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The Decalogue: Ten (1989, Krzysztof Kieslowski)

The Stop Button Posted by Andrew Wickliffe on Jul 29, 2015

Part of me desperately wants Ten to be intentionally over the top. The episode opens with a song about breaking the Ten Commandments. The Decalogue. And then the rest of it is just more of wondering if director Kieslowski and co-writer Krzysztof Piesiewicz are serious. The episode is about two brot read more

Sometimes It’s Hard To Tell The Good Guys From the Bad – Bandolero! (1968)

Durnmoose Movie Musings Posted by Michael on Jul 29, 2015

***SPOILER WARNING! Yeah, the movie is almost 50 years old, but as I’ve often noted, if you haven’t seen it before, then it might as well have come out yesterday. Plus, it’s not one of those that’s well enough known that the plot twists (and there are a few) would be popularl read more

The Barkleys of Broadway (1949)

Journeys in Classic Film Posted by on Jul 29, 2015

Originally published September 11th, 2013 The Barkleys of Broadway, Fred Astaire and Ginger Rogers’ last film together as well as their only one in color, probably wasn’t the one I should have started with; that or I’m not going to enjoy their earlier work.  The Barkleys of Broadwa read more

‘Five Easy Pieces’

Studies in Cinema Posted by Jeremy Carr on Jul 28, 2015

Five Easy Pieces follows along an existential strain of American cinema that began with films like The Graduate (1967) and Easy Rider (1969), where, in the latter example, two men went looking for America and, as its tagline states, couldn’t find it anywhere, and con read more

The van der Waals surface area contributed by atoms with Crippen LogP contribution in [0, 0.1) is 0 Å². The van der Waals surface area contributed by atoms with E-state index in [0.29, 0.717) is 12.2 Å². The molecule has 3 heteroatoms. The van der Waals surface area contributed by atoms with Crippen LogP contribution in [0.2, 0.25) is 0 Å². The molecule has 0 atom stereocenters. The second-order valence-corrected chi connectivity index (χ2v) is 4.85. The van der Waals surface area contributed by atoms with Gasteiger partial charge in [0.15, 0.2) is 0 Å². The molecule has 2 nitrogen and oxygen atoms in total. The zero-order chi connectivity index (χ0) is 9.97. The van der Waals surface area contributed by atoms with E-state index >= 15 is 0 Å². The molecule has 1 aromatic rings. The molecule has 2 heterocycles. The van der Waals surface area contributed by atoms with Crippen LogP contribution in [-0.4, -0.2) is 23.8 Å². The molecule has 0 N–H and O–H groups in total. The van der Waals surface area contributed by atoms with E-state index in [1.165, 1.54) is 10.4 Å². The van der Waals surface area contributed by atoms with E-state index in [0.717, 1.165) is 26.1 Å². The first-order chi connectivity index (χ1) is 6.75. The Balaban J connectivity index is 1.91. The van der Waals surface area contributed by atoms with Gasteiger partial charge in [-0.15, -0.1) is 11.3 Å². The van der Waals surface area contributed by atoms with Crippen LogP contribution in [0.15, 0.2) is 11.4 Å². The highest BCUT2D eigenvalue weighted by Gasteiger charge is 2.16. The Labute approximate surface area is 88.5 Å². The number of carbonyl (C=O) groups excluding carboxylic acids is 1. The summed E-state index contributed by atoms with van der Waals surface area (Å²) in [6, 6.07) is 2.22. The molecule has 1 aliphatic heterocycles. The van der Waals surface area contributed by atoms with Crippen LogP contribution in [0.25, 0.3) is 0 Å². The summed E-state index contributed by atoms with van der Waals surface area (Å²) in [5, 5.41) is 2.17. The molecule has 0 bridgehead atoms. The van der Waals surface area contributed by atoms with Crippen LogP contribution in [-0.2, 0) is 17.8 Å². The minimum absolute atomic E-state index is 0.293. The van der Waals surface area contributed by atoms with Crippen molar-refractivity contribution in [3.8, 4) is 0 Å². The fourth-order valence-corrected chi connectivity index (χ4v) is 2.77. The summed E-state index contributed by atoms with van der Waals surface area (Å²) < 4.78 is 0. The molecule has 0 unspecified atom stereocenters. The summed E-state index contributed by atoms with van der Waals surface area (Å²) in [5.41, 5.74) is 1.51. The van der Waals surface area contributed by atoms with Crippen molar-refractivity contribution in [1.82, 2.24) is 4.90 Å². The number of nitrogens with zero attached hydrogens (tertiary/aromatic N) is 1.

‘Valerie and Her Week of Wonders’

Studies in Cinema Posted by Jeremy Carr on Jul 28, 2015

Beginning with Jaroslava Schallerová’s glance directly into the camera,Valerie and Her Week of Wonders instantly and insistently unravels in playful nods of incongruous and intentionally self-conscious stylization. Directed by Jaromil Jireš, this 1970 feature, in classic art film tradi read more

‘The Killers’ (1946/1964)

Studies in Cinema Posted by Jeremy Carr on Jul 28, 2015

Ernest Hemingway’s 1927 short story, “The Killers,” inspired to varying degrees the 1946 and the 1964 screen versions of the same name. To varying degrees because the story is less than 3,000 words and essentially only covers the opening of the two films. A man—Ole “ read more

‘Hiroshima mon amour’

Studies in Cinema Posted by Jeremy Carr on Jul 28, 2015

The first thing we see is a textured image of ash covered bodies. Indistinctly illuminated limbs are entwined in what appears to be a passionate embrace. Glistening particles of dust sprinkle down like snowfall. Then comes the dialogue. A woman recalls the devastating effects of the atomic bomb read more

The Old Order Changeth – Avengers: Age Of Ultron And Avengers Vol 1 #16

Durnmoose Movie Musings Posted by Michael on Jul 28, 2015

***Spoiler Warning!!! This article deals with the very end of Avengers: Age of Ultron, So if you haven’t seen it yet and plan to, I advise you to turn back now. Seriously, I’m literally dealing with the last shot in the movie (no, not the mid-credit Easter egg, but the last shot of the m read more

Plenty to 'Confess' about

Carole & Co. Posted by carole_and_co on Jul 28, 2015

That's a charming photo of Carole Lombard on the phone from "True Confession" (1937), her final film at Paramount. Even better, it's an original, and here's the snipe on the back:Six other images from that film also are up for auction, and here they are:That's Una Merkel -- every 1930s film heroine' read more

Shall We Dance (1937)

Journeys in Classic Film Posted by on Jul 28, 2015

Shall We Dance, the seventh out of ten films starring Fred and Ginger, certainly proves the dancing duo had tweaked their formula since the all dancing, no plot film that was The Gay Divorcee. Featuring several legendary songs composed by the Gershwins (most famously, “Let’s Call the Who read more